Seriously, if you care at all about integrity or privacy, do your own Google (or Duckduckgo.com) search for “facebook lies,” “zuckerberg lies,” or “facebook is bad for you” and see for yourself. I’m not talking about crazy conspiracy theories here – these are plain as day lies that are out in the open for anyone who cares to set aside the dopamine hit they get from all the Facebook and Instagram “likes” from their online friends.

You could say it all comes down to the fact that I just do not appreciate being lied to constantly.

Friends will still be able to find me here, on Twitter, and LinkedIn, on Signal, by email, by phone, and at home.

Yoga Update

Since 2015, I’ve been practicing yoga regularly at the Corner Studio in Medford. My favorite classes and teacher are Yin Yoga with Holland Sweeney. I like them so much, that earlier this year, I decided to take a teacher training with Josh Summers (Holland’s Yin teacher). After the first class, I immediately signed up for the second one, and after that, I formally enrolled in the Summers School of Yin Yoga to pursue my RYT-500 yoga teacher certification. As of last week’s retreat, I now have 220 of the 500 hours required, the balance of which will be obtained with one more class with the Summers School, and a 200 hour course with Jenna Palm.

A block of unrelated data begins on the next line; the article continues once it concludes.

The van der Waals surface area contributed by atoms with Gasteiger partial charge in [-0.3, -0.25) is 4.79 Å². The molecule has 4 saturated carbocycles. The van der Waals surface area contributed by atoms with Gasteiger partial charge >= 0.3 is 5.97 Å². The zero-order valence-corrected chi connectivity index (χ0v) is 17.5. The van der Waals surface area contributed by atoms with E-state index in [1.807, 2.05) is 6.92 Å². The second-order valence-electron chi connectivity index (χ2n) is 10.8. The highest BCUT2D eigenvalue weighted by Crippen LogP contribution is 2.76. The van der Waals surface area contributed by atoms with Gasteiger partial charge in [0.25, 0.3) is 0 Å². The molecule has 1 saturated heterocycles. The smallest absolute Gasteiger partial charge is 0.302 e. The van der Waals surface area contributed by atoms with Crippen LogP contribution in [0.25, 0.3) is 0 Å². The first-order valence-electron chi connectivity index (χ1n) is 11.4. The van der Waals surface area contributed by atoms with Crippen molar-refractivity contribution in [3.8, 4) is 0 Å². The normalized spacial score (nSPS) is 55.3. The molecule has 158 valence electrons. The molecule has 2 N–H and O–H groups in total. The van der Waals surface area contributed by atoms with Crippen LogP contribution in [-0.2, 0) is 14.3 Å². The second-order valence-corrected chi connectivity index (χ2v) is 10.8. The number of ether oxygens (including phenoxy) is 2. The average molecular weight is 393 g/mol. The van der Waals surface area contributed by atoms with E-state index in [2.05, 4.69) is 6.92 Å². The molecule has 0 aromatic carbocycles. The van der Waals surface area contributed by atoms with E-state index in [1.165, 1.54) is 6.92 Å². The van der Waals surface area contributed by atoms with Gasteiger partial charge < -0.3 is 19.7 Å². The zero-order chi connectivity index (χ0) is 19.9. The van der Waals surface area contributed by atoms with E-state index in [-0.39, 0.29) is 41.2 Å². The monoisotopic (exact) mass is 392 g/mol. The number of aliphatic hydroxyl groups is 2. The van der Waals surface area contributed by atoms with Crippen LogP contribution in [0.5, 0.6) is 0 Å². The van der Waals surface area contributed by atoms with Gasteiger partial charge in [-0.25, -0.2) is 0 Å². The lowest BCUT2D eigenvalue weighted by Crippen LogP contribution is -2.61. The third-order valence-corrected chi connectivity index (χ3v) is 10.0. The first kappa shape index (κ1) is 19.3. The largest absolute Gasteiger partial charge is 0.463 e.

So yeah, yoga has become a significant part of my life, and I’m loving it. Krav Maga, mountain biking, and running are still big as well, but for 2018, yoga is my focus. In fact, I’ve been teaching Yin Yoga at Alpha Krav Maga Boston, and will soon be teaching at Karma Yoga Studio in Cambridge. Want to follow my yoga pursuits? You can do so over at Yoga With Peter!

In case you’re wondering (because people love to jump to conclusions), no, I am not quitting my day jobs in information security, and Paradigm Consulting Co LLC is not going away.

Retreat! Retreeeat!!!

Last week, I went to a 5 day silent retreat in Western Massachusetts with Josh Summers as part of my enrollment in the Summers School of Yin Yoga. I am still digesting the experience. When I was on the road home, my girlfriend asked “am I talking to Peter 2.0?” I said it was less like the difference between these two guys:

 

and more like the difference between these two:

 

In other words, while it was a significant event, it wasn’t a dramatic, life-changer for me. I didn’t come back and immediately quit my job, break up with my girlfriend, stop smoking, etc. (No, I haven’t started smoking, and therefore I haven’t stopped, either. (Nor have I stopped beating my wife.)) That said, there are subtle improvements, new tools and techniques, and knowledge was gained.

The retreat was in the vipassana style, although more relaxed in most ways. We woke every morning at 6AM, sat in meditation 6 times a day for 30 minutes, broken up by 30 minute walking meditation sessions, recollective journaling, meals, dharma talks, chores, and more reflection.